Voting Rights Act judgment could force the entire Santa Monica City Council to face re-election in July

By Joe Piasecki and Gary Walker

Santa Monica would elect city leaders from seven voter districts

The Santa Monica City Council will hold a closed-session meeting on Feb. 21 about whether to appeal a recent court ruling that would put all seven councilmembers up for re-election this summer — this time according to new geographic voter districts that would pit three incumbents against each other for one seat.

The Pico Neighborhood Association and its treasurer Maria Loya, a past council candidate, challenged the city’s at-large election system as violating the California Voting Rights Act by diluting the voting power and representation of Latinos in city government, particularly Latinos in the Pico Neighborhood.

The city countered that elections by district — rejected by voters in 1975 and 2002 — would dilute the electoral impact of Latinos who don’t live in the Pico Neighborhood, putting two-thirds of Latino residents outside of a Pico district that itself would not be majority Latino.

“With districts, six of the seven councilmembers would have no reason to consider you as their constituents,” Kevin McKeown, the council’s longest serving member, and Ana Jara, recently appointed to fill a council vacancy, wrote in a letter to the Santa Monica Daily Press.

But on Feb. 15, following preliminary findings against the city, a California Superior Court judge ruled against the city’s at-large system and ordered a July 2 special election for all council seats utilizing geographic boundaries proposed by the plaintiffs. The order cites “a consistent pattern of racially polarized voting” in Santa Monica for the past 24 years, with Latino voters historically showing a strong preference for Latino candidates but only one Latino winning election to the council in all of that time.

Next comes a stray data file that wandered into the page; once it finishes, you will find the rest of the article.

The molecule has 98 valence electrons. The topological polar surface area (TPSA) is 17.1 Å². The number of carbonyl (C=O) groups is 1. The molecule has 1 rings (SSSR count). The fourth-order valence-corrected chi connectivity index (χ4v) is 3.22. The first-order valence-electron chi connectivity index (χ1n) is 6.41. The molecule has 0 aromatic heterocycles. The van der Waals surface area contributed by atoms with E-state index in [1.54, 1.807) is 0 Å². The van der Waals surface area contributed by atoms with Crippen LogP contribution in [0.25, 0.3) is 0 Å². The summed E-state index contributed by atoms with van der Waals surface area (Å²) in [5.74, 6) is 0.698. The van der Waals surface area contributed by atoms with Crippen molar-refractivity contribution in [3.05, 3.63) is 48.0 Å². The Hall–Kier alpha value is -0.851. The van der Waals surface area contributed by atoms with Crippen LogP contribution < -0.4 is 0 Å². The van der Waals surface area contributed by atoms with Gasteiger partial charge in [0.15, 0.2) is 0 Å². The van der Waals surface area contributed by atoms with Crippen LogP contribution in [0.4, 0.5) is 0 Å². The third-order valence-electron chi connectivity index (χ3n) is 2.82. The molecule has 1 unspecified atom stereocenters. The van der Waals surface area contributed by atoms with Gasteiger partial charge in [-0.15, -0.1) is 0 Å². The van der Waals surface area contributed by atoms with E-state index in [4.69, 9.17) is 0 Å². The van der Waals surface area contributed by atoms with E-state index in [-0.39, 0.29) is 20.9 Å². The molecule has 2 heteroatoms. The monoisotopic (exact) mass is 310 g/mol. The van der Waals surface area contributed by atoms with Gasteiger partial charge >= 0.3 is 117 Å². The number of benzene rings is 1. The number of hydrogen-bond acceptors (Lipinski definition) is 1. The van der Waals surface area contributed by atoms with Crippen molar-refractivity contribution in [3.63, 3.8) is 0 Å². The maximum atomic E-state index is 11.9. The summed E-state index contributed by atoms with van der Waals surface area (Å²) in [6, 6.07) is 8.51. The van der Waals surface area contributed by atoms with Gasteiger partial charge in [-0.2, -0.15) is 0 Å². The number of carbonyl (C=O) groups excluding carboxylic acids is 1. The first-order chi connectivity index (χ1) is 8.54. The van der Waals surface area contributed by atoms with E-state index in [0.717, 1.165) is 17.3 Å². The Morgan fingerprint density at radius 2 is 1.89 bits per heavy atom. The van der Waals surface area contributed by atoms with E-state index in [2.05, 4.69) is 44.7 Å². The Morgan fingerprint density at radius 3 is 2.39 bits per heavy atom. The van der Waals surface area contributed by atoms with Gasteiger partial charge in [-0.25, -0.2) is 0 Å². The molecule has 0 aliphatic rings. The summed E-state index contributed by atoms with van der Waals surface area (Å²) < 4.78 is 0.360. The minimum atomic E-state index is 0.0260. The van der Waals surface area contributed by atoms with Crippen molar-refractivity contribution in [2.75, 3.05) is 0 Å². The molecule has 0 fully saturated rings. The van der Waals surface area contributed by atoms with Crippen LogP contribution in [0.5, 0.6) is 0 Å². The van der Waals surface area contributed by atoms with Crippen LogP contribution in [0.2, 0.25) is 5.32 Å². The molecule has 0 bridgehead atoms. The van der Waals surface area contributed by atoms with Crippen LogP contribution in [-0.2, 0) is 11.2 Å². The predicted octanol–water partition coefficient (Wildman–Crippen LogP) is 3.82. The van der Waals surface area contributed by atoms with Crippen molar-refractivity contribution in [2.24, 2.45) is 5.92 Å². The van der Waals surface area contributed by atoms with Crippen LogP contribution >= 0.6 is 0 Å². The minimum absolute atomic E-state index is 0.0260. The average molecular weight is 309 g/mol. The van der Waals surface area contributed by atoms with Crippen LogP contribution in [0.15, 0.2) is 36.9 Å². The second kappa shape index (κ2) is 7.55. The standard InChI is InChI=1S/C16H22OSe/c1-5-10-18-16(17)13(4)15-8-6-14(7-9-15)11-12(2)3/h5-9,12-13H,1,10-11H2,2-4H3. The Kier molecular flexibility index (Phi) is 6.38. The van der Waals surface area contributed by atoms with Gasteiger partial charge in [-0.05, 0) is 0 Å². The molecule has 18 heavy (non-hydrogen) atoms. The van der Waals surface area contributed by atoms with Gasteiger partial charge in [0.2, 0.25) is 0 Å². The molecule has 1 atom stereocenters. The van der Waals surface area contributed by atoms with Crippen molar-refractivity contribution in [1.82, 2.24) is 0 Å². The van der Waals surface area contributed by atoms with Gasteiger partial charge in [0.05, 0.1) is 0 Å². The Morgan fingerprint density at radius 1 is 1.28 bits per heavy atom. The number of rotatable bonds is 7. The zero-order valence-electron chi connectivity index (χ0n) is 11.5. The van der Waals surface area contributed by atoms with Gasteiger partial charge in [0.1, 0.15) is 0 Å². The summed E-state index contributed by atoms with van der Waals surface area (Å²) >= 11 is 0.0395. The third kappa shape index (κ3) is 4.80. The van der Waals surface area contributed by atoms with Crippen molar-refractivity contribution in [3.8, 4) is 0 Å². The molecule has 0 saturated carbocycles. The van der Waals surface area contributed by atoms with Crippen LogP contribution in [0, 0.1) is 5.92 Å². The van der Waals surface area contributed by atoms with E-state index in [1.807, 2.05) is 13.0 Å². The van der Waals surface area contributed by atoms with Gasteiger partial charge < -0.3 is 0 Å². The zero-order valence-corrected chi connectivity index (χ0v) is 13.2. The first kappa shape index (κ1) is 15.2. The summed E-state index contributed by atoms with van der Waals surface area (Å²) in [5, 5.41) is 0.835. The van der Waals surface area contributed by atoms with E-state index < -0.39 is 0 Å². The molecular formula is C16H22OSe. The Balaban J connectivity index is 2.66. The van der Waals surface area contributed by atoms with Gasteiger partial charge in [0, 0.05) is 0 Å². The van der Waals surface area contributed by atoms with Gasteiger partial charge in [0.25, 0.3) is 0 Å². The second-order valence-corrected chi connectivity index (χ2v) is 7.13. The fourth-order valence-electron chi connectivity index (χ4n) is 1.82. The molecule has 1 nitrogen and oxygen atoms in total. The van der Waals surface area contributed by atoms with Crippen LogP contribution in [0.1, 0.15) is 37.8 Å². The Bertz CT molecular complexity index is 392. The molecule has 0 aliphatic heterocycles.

The new voting districts place Mayor Gleam Davis and newly re-elected council allies McKeown and Sue Himmelrich into the same North of Montana district, with McKeown (the only renter on the council) included by extending the affluent district south of Montana Avenue, according to the Santa Monica Lookout.

“This lawsuit actually dilutes the public’s voting power by carving up existing neighborhoods that might have very similar issues that previously elected representatives have been working on for years,” said Davis. “I want to have a full discussion with our city attorney to see what our options are. My personal belief is an appeal is something that we need
to consider.”

Councilmember Terry O’Day lives in what would be the Pico District, and
no elected council incumbents live in
any of three Downtown, Mid-City and Northeast districts.

“Any conjecture regarding districts or candidates is premature,” O’Day said, “but I have faith in our voters, who consistently choose candidates who work in the public interest. The self-interested charlatans who brought this case would not likely fair well with our voters.”